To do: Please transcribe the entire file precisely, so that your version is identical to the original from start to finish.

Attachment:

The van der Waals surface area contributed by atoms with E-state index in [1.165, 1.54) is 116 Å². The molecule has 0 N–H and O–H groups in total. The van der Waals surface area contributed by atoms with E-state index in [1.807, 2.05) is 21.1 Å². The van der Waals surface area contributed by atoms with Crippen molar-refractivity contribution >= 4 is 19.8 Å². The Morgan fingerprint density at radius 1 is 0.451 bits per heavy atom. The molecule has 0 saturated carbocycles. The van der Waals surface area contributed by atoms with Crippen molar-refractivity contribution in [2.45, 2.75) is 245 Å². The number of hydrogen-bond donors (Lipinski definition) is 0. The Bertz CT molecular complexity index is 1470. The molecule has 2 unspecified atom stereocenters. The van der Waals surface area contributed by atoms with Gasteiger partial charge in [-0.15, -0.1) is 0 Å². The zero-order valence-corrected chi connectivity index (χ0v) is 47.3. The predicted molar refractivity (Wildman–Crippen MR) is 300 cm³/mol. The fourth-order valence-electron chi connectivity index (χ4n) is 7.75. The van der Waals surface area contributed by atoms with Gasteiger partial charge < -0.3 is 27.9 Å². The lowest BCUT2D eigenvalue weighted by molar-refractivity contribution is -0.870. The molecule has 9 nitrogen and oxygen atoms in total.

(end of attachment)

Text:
The van der Waals surface area contributed by atoms with E-state index in [1.165, 1.54) is 116 Å². The molecule has 0 N–H and O–H groups in total. The van der Waals surface area contributed by atoms with E-state index in [1.807, 2.05) is 21.1 Å². The van der Waals surface area contributed by atoms with Crippen molar-refractivity contribution >= 4 is 19.8 Å². The Morgan fingerprint density at radius 1 is 0.451 bits per heavy atom. The molecule has 0 saturated carbocycles. The van der Waals surface area contributed by atoms with Crippen molar-refractivity contribution in [2.45, 2.75) is 245 Å². The number of hydrogen-bond donors (Lipinski definition) is 0. The Bertz CT molecular complexity index is 1470. The molecule has 2 unspecified atom stereocenters. The van der Waals surface area contributed by atoms with Gasteiger partial charge in [-0.15, -0.1) is 0 Å². The zero-order valence-corrected chi connectivity index (χ0v) is 47.3. The predicted molar refractivity (Wildman–Crippen MR) is 300 cm³/mol. The fourth-order valence-electron chi connectivity index (χ4n) is 7.75. The van der Waals surface area contributed by atoms with Gasteiger partial charge < -0.3 is 27.9 Å². The lowest BCUT2D eigenvalue weighted by molar-refractivity contribution is -0.870. The molecule has 9 nitrogen and oxygen atoms in total.